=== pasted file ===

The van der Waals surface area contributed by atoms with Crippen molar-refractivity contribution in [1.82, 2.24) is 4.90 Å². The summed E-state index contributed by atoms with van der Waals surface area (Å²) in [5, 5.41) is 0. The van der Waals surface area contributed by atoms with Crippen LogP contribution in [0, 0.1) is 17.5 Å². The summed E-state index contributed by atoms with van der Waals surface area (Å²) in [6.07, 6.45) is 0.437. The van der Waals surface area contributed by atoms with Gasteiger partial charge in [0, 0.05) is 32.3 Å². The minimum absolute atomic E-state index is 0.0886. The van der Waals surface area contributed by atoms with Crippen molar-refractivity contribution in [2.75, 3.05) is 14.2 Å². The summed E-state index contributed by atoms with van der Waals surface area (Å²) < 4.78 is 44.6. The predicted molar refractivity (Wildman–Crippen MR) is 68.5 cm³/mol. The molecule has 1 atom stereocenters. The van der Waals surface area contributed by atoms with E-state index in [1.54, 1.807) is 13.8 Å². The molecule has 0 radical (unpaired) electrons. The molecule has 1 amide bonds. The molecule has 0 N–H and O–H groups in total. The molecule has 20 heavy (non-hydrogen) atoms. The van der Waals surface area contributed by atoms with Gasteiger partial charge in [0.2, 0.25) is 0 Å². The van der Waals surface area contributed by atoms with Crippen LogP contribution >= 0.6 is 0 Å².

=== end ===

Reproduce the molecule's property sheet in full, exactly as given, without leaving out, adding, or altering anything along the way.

The van der Waals surface area contributed by atoms with Crippen molar-refractivity contribution in [1.82, 2.24) is 4.90 Å². The summed E-state index contributed by atoms with van der Waals surface area (Å²) in [5, 5.41) is 0. The van der Waals surface area contributed by atoms with Crippen LogP contribution in [0, 0.1) is 17.5 Å². The summed E-state index contributed by atoms with van der Waals surface area (Å²) in [6.07, 6.45) is 0.437. The van der Waals surface area contributed by atoms with Gasteiger partial charge in [0, 0.05) is 32.3 Å². The minimum absolute atomic E-state index is 0.0886. The van der Waals surface area contributed by atoms with Crippen molar-refractivity contribution in [2.75, 3.05) is 14.2 Å². The summed E-state index contributed by atoms with van der Waals surface area (Å²) < 4.78 is 44.6. The predicted molar refractivity (Wildman–Crippen MR) is 68.5 cm³/mol. The molecule has 1 atom stereocenters. The van der Waals surface area contributed by atoms with E-state index in [1.54, 1.807) is 13.8 Å². The molecule has 0 radical (unpaired) electrons. The molecule has 1 amide bonds. The molecule has 0 N–H and O–H groups in total. The molecule has 20 heavy (non-hydrogen) atoms. The van der Waals surface area contributed by atoms with Gasteiger partial charge in [0.2, 0.25) is 0 Å². The van der Waals surface area contributed by atoms with Crippen LogP contribution >= 0.6 is 0 Å².